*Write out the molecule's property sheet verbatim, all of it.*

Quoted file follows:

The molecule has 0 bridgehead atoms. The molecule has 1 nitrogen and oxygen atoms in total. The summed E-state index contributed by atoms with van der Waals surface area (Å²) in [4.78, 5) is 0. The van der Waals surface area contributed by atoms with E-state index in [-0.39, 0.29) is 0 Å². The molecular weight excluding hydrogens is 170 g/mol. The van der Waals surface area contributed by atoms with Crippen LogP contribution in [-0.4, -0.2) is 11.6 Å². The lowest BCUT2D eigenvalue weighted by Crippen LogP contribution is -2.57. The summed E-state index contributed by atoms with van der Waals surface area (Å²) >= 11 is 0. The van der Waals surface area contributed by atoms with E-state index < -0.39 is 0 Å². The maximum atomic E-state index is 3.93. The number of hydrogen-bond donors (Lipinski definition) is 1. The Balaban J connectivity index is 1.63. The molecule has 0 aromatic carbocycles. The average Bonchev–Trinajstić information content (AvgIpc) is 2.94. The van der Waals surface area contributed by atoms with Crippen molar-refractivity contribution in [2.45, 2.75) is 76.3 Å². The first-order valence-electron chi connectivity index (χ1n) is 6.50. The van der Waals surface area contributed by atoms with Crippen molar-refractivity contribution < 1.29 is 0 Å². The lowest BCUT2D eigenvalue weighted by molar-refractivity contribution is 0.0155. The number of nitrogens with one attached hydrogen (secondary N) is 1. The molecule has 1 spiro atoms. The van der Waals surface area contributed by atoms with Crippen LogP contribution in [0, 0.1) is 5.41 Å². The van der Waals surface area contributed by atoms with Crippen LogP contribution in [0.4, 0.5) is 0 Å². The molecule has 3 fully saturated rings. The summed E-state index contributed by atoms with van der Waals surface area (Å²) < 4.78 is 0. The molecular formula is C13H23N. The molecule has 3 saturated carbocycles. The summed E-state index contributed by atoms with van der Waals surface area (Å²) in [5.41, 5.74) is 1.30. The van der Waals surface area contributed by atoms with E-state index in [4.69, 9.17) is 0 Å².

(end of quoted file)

The molecule has 0 bridgehead atoms. The molecule has 1 nitrogen and oxygen atoms in total. The summed E-state index contributed by atoms with van der Waals surface area (Å²) in [4.78, 5) is 0. The van der Waals surface area contributed by atoms with E-state index in [-0.39, 0.29) is 0 Å². The molecular weight excluding hydrogens is 170 g/mol. The van der Waals surface area contributed by atoms with Crippen LogP contribution in [-0.4, -0.2) is 11.6 Å². The lowest BCUT2D eigenvalue weighted by Crippen LogP contribution is -2.57. The summed E-state index contributed by atoms with van der Waals surface area (Å²) >= 11 is 0. The van der Waals surface area contributed by atoms with E-state index < -0.39 is 0 Å². The maximum atomic E-state index is 3.93. The number of hydrogen-bond donors (Lipinski definition) is 1. The Balaban J connectivity index is 1.63. The molecule has 0 aromatic carbocycles. The average Bonchev–Trinajstić information content (AvgIpc) is 2.94. The van der Waals surface area contributed by atoms with Crippen molar-refractivity contribution in [2.45, 2.75) is 76.3 Å². The first-order valence-electron chi connectivity index (χ1n) is 6.50. The van der Waals surface area contributed by atoms with Crippen molar-refractivity contribution < 1.29 is 0 Å². The lowest BCUT2D eigenvalue weighted by molar-refractivity contribution is 0.0155. The number of nitrogens with one attached hydrogen (secondary N) is 1. The molecule has 1 spiro atoms. The van der Waals surface area contributed by atoms with Crippen LogP contribution in [0, 0.1) is 5.41 Å². The van der Waals surface area contributed by atoms with Crippen LogP contribution in [0.4, 0.5) is 0 Å². The molecule has 3 fully saturated rings. The summed E-state index contributed by atoms with van der Waals surface area (Å²) < 4.78 is 0. The molecular formula is C13H23N. The molecule has 3 saturated carbocycles. The summed E-state index contributed by atoms with van der Waals surface area (Å²) in [5.41, 5.74) is 1.30. The van der Waals surface area contributed by atoms with E-state index in [4.69, 9.17) is 0 Å².